We’re still not in beautiful 70° weather quite yet here, but many are already feeling the itch to eat lighter and sit someplace sunny. We had one really great Sunday afternoon recently of brilliant, perfect weather and it was as if the local parks/playgrounds spontaneously exploded with life. It was as if the whole city took the time to get outside for some free vitamin D and spend time with their families disconnected from gadgets for a change. It did my heart some good to see it. We need more of that. Winter — true winter — activities are fun, but I think we’re all ripe for warmer weather.
In the meantime, we’re getting a healthy dose of rain. I’m actually really enjoying the rain right now. It’s reminding me that new growth will occur. In fact, I already have San Marzano tomato sprouts started and about ready to transfer to their final home in a bigger container! After recently having a little fun learning about water bath canning and making my own homemade strawberry jam from Joanna Gaines’ Magnolia Table cookbook, I’m hoping to preserve some San Marzanos this summer!
With all of this freshness in mind, and trying to heal after some recent health challenges, we’ve been putting plenty more fresh produce on our plates. This week in particular, we opted for homemade Caesar salads from a recipe in the Betty Crocker Bridal Edition cookbook. With many versions of Caesar dressing on the store shelves laden with sugar and “junk” ingredients, it was rather fun and refreshing to make ours from scratch. Kraft has its place, sure. My brother, cousins, and I grew up on holiday weekend menus like taco salad tossed in Kraft Catalina. That was fine for then; but if I can make it myself now, you better believe I’m gonna try if I have the time.
Many claim to have first invented the Caesar salad and there’s really no irrefutable account of the origin. Frankly, I don’t care who created it. It’s delicious and has easily become a menu staple at restaurants all across the world. Fun factoid: the “original” Caesar salad was purportedly not made with briny, umami-imparting anchovies. Now, you can make all the faces you want at anchovies; but if you order a Caesar salad in a nice restaurant, the dressing is likely made with anchovy paste. Unless you’re eating Kraft Caesar dressing. In which case, enjoy your soybean oil!
I loved how this recipe was not only tasty, but fun to make as well. I was unable to find an exact copy online of the recipe from my book, but this one is the closest you can get. One difference is that my copy called for a wooden salad bowl (this acacia one works well and is a decent price) to be rubbed with half a clove of garlic. While this was a fun technique, I found it tedious and ended up just pressing the garlic through a mincer into the bowl halfway through. After rubbing the macerated garlic around, I expressed the juice from two small Meyer lemons from my garden directly into the bowl. The recipe calls for regular lemons, but I just love the extra sweetness and slightly different flavor of Meyer lemons!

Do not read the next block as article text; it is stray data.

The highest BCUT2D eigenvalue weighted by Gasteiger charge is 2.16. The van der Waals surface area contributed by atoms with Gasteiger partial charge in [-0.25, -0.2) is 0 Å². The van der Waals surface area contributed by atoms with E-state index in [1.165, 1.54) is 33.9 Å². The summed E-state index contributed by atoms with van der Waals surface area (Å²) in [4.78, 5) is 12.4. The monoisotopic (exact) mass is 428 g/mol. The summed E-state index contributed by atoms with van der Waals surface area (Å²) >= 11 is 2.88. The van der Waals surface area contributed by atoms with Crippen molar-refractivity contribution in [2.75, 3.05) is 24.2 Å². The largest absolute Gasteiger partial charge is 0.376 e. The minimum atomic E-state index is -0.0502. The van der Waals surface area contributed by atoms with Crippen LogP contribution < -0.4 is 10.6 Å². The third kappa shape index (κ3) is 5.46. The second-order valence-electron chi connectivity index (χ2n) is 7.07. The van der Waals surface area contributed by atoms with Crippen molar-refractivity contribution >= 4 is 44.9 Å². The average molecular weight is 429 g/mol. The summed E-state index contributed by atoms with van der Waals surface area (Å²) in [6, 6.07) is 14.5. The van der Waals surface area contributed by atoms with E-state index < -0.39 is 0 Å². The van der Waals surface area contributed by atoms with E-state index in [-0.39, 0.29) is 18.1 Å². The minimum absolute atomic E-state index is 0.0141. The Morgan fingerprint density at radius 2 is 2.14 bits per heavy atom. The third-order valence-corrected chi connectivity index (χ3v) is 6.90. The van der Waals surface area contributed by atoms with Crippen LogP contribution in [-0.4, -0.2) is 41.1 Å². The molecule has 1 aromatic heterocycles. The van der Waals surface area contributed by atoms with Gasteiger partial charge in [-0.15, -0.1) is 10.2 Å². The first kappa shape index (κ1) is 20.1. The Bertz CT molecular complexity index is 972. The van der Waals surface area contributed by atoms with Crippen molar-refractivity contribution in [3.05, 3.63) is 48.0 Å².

The rest of the dressing ingredients are added and whisked around until you achieve a light tan dressing spread across the bottom of the bowl. The chopped romaine is then thrown in and gently tossed to coat each bite in the oleaginous goodness. The salad is finished with garlic croutons (I used New York Bakery Texas Toast Cheese and Garlic variety since we are after all in Texas) and grated Parmesan cheese. I cannot stress more to opt for Parmigiano-Reggiano here. It costs a little more, but is so much more flavorful than the powdered stuff in a can. Plus wouldn’t you rather eat a smaller amount of more satisfying and full flavor real Parm-Reg than a ton of the cheap can of mystery mix with wood pulp?
My modifications: I took a cue from the suggestions in the book to top ours with various proteins. One day we topped ours with Miners Mix Poultry Perfection seasoned-and-grilled chicken and the next was Mezzetta Basil Pesto marinated-and-broiled wild shrimp. They definitely enlivened the salads even more! Also, after making this dressing as suggested the first time, I cut corners the second go-round and just tossed all the dressing ingredients in my Tupperware Salad Dressing Shaker (you could also use a mason jar) for convenience. It was fun to whisk it all in the wooden salad bowl, but the shaker came in handy in a time crunch and didn’t alter the flavor one bit.
Though simple, this recipe was one of the most balanced ones in terms of dressing-to-ingredients I’ve tried! It ranks right up there with the awesome Caesar salad we had in Boston at the Fin Point Oyster Bar & Grille that came with marinated white anchovies. What is one of your favorite places to get a good Caesar?